There are many services and processes within a city that can be improved from the concepts of an intelligent city. In the work I mentioned above, we included a model that covers 11 initiatives that a Smart City can adopt, collectively or individually, to improve the quality of life of the population. In the model the following themes are covered: Transportation/Mobility, Environment, Tourism/Culture, Health, Water Resources, Sustainable Energy, Telecommunications and Systems, Economic Development, Security, eGOV, Education.
For each of these macro initiatives, the city can develop sub-topics and thus respond to specific needs to improve the quality of life. For example, in Mobility, the city can promote mechanisms to encourage the use of shared transportation and thus reduce traffic. At the same time, it reduces the impact of carbon emissions (Environment). It can also simplify the access to medical services, implanting stations for Telemedicine assistance. There are countless initiatives that a city can develop, the result of which has a direct impact on the quality of life of the population. In general, there are several initiatives that can be applied and each one of them contributes to the whole in the construction of a more intelligent and fairer city for its habitants.
6. What are the biggest challenges that can be found in the development of a smart city?
Experience has shown me that the first barrier to building an intelligent city is lack of resources. And when I talk about resources, I don't mean just capital or financial resources. I'm also talking about human resources, capable of planning, managing the execution, operating and maintaining all the infrastructure and systems needed for a Smart City. These resources have to be available, they need to respond to complex needs coming from new technologies and working methods. We also have another major challenge, which is the governance process of the whole Smart City project.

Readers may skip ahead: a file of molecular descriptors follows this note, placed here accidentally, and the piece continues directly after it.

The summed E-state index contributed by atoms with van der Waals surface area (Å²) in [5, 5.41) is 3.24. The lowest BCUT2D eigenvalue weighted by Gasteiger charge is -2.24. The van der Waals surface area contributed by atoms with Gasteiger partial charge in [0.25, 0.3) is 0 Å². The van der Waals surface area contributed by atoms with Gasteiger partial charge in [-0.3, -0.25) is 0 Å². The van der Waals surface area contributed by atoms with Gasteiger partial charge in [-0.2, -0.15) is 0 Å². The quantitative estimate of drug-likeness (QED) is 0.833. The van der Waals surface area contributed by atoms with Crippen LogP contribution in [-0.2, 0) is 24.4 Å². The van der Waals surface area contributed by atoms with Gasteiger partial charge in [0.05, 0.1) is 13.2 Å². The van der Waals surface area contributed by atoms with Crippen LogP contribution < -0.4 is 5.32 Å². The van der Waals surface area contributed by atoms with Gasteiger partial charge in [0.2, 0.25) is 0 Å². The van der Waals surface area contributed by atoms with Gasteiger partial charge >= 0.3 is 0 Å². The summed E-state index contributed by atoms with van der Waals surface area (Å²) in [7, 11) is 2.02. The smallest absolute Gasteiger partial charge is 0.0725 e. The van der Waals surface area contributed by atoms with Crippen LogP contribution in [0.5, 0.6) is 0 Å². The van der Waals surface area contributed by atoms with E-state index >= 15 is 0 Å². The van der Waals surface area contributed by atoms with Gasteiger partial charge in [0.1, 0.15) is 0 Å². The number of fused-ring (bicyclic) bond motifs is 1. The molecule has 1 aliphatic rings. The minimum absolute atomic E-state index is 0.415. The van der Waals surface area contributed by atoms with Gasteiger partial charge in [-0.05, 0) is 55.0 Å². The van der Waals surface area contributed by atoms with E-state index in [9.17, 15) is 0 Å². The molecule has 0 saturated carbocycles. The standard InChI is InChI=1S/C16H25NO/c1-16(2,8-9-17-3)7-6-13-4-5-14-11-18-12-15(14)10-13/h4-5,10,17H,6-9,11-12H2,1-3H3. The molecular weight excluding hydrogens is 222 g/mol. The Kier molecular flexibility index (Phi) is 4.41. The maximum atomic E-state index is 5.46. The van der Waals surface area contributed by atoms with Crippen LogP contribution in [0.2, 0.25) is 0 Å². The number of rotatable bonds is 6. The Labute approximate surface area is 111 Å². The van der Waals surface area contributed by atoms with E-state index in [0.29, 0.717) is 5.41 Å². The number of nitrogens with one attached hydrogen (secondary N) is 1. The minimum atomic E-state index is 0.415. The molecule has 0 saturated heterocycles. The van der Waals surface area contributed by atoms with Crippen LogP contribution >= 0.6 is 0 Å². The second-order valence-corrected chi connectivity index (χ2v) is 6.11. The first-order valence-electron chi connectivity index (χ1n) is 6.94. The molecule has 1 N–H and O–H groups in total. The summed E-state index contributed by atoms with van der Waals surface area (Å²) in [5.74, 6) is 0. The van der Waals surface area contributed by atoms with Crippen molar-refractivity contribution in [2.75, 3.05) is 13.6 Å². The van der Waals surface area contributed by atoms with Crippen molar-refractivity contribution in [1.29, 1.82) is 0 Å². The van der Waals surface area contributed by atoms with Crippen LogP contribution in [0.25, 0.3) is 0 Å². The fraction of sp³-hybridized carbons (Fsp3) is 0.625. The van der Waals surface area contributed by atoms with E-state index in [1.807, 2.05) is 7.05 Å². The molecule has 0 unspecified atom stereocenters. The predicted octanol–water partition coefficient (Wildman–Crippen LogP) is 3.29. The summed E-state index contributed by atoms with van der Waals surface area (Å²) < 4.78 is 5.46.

The process of making the right decisions involves multiple actors, hundreds of stakeholders and thousands of citizens, so it will affect all aspects of a city. It is therefore complex and delicately balanced, requiring strong involvement of political leaders to be successful. The third challenging element is the agility in the elaboration of public policies that meet the demands of managers and citizens, so that they can develop the solutions that Smart City must offer. Therefore, this tripod (Public Policies, Governance and Resources) is responsible for the success or failure of a Smart City development project.
7. What relationship exists (or should exist) between a Smart City and sustainable development?
MA distinction is often made between being a Smart City and being a sustainable city. The first one would have a technological inclination, while the second one would have environmental concerns. However, nowadays, a technological Smart City is not really "Smart" if it does not also take care of its sustainability. We should not separate one concept from another. The very definition of Smart City made by ITU already makes this explicit right from the start.
8. With several articles and books published, what messages do you intend to transmit?
The main message is to summarize learning acquired over many years as a manager in the different projects in which I participated, both in the public and private areas. We have made a lot of mistakes and also learned a lot over the years. The book "Smart City 3.0 – A new way of governing" indicates some paths that led to successful projects, also pointing out mistakes made, so that readers can avoid them when they come face to face with the same problem.
9. As PARTTEAM & OEMKIOSKS is a company that has the possibility to produce digital billboards, multimedia kiosks and other technological solutions for smart cities, what relevance, in your opinion, does digital have for the development of Smart Cities?
I usually say that digital solutions for infrastructure are the arms of a Smart City. Without them, it is impossible to serve the citizens and the community well. However, besides the arms, an intelligent city also needs telecommunications and systems that allow it to make an intelligent and automated management. These components would be the legs and the brain of a Smart City.
Connecting Stories is a new editorial space led by PARTTEAM & OEMKIOSKS which consists of conducting exclusive interviews, directed at influential personalities who work in different sectors of activity.